There is this fallacious and irrebuttable presumption that holds that the richer a person is, the more they owe society. This presumption is based on the narrative that rich people are greedy thieves who exploit the masses to acquire massive amounts of wealth in unlawful and unjust manners. This is simply not true. The majority of rich folk acquired their monies through voluntary economic relationships (unlike the government). Their level of wealth is thus in proportion to their contribution to the market and thus to society. Sure, it is inarguable that there are wealthy individuals who have acquired their wealth through unlawful manners such as fraud. This does not, however, justify assuming that this is probably true for most wealthy people and that we should now enforce blanket taxes on them in order to ensure that they “give back” to society what they “took.” As mentioned earlier, the only time a person’s property can be taken without their consent and without compensation is when it can be proven in a court of law that the property in question was acquired unlawfully. No exceptions. Massive levels of wealth cannot possibly be deemed as unjust by default by any stretch of logic whatsoever. What matters is the method of acquisition of that wealth. But how does wealth lying around in a bank account benefit the rest of us?

Hard-earned money is stolen by the government via force

The Austrian school of economics holds that the supply of savings drives an economy. People store their hard-earned monies in a bank. These savings constitute a bank’s cash reserves. Banks then lend fractions of these reserves out to aspiring entrepreneurs in the form of loans. More reserves cause two advantageous consequences to materialize: banks are more willing to lend out money and they also do this at a lower interest rate. The logic behind this is quite simple: excessive cash reserves make it less risky for a bank to grant loans to people. In essence, when more people invest more of their savings in a bank, it is easier for entrepreneurs to borrow money from that bank and invest it in whatever business opportunities they see fit. This is why investments in the form of savings are crucial to economic growth. Without capital to invest, entrepreneurs cannot create new wealth and the economy will simply stagnate. It is also clear how income taxes can halt economic growth: the less money people have to invest in savings accounts causes interest rates to rise, which results in less money being borrowed and the creation of new wealth to be hampered. Governments try to rectify this by loaning money to private banks from central banks at low repo rates. This causes interest rates to drop to levels that aren’t sustainable and banks to lend money recklessly, as happened in the 2007-08 financial crisis, according to Investopedia.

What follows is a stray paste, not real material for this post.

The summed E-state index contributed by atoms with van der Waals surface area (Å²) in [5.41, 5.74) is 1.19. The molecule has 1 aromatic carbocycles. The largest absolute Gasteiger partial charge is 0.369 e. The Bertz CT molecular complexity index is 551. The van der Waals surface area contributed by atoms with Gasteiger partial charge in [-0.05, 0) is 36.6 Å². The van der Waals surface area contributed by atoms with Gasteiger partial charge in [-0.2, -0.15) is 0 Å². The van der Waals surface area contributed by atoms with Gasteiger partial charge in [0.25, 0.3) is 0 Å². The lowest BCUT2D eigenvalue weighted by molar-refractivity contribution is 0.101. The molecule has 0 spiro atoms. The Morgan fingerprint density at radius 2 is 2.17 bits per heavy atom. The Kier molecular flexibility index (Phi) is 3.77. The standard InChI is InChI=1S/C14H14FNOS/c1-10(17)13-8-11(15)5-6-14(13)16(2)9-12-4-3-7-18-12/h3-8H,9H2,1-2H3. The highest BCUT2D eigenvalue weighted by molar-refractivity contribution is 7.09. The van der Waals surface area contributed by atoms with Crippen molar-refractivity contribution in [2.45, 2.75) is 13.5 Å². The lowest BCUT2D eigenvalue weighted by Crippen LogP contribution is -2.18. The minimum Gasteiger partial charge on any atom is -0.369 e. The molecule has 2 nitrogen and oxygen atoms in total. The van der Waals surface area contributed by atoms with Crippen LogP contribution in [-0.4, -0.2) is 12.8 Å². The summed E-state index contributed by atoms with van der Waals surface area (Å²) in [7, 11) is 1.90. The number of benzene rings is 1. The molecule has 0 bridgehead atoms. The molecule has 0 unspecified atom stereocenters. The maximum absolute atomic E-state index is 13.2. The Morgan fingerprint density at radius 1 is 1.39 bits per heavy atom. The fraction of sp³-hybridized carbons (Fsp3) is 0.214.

It is easy to argue that rich people owe the rest of us something when the sole basis of the argument is emotional rhetoric about inequality and how a select few wealthy individuals have transgressed the law for their own benefit. It is, however, crucial that we do not take it upon ourselves to create exceptions to certain principles just because we are offended by someone’s level of wealth. It is crucial that we value basic economic concepts above empty rhetoric. It is not fair to blame all wealthy folks for the misdeeds of a few. It is not justifiable to take from somebody else what does not belong to us. The fact that this is done via the coercive force of the state changes nothing.